After arriving at the hotel I did a little walk about to get my bearings. My first impression is the area is not in the touristy part of town, but it is clean and appears to be safe. I talked to some of the staff and they did not mention any challenges except those I’d already heard about. The main thing being, do not walk the streets in Honduras after dark. Not even in a group or for a short distance; take a taxi. The food in the hotel restaurant is good and you get plenty. I paid $10 for a dinner of chicken, rice, salad, and a drink. Breakfast is included in my room rate and it’s not the typical buffet style, you order from the menu.
11 May 2012
I was awakened the last night with a sound that became all too familiar to me while in Iraq. It’s the same type alarm that was used to notify us to take cover because we had a missile or RPG coming in. Anyway, it got my attention and I all but hit the ground beside the bed purely out of instinct. I’m guessing somebody uses it as a horn for their car but who knows.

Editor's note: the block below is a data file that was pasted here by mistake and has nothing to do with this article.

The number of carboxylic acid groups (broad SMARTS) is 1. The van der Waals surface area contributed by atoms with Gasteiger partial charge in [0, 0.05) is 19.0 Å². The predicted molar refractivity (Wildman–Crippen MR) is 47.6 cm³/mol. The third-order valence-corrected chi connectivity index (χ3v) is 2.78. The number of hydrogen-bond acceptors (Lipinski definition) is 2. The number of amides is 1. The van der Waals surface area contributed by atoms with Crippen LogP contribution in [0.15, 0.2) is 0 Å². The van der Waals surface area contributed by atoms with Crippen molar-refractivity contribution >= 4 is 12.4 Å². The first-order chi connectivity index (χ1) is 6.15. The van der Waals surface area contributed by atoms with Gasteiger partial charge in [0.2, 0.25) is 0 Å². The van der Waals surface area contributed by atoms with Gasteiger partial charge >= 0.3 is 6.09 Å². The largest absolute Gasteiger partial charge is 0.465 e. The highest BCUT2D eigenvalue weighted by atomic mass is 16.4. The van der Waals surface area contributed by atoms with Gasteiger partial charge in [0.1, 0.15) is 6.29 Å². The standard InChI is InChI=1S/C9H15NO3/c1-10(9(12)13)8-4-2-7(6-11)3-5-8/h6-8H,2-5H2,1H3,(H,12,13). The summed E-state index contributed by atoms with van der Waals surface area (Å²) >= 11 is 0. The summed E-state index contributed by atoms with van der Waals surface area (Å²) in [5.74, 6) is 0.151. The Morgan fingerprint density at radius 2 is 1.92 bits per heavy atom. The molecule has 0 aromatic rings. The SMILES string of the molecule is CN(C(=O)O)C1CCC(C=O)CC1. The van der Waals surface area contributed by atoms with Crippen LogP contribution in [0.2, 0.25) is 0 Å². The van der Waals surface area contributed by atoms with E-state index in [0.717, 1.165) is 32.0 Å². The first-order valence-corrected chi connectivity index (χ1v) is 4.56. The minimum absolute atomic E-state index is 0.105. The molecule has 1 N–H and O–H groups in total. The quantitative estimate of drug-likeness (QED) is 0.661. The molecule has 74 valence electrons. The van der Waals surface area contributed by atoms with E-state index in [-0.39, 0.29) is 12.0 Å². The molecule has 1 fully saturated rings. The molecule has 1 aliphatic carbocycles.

I walked around town today and for the first time in a while I had an uneasy feeling. It wasn’t a feeling of be attacked and the people weren’t unfriendly, they just avoided eye contact. In the two and a half hours I walked, only one person acknowledged that I was on the street, and he spoke English.
I want to start this little narrative by saying a few things that may or may not make sense to you, but in the end it’s something you should be aware of. With my goal of getting my passport stamped with all the countries in Central America by the end of 2012, I did a lot of research. In that endeavor, I didn’t want to believe all the warnings on various websites, to include the US Department of States about Honduras being dangerous. I’ve come to realize that while a lot of the postings/warnings are hype, when we travel, we all may be subject to witnessing things that are not always pleasant. It’s the keeping our vigilance of what is going on around us, that is the difference from being a witness and a victim.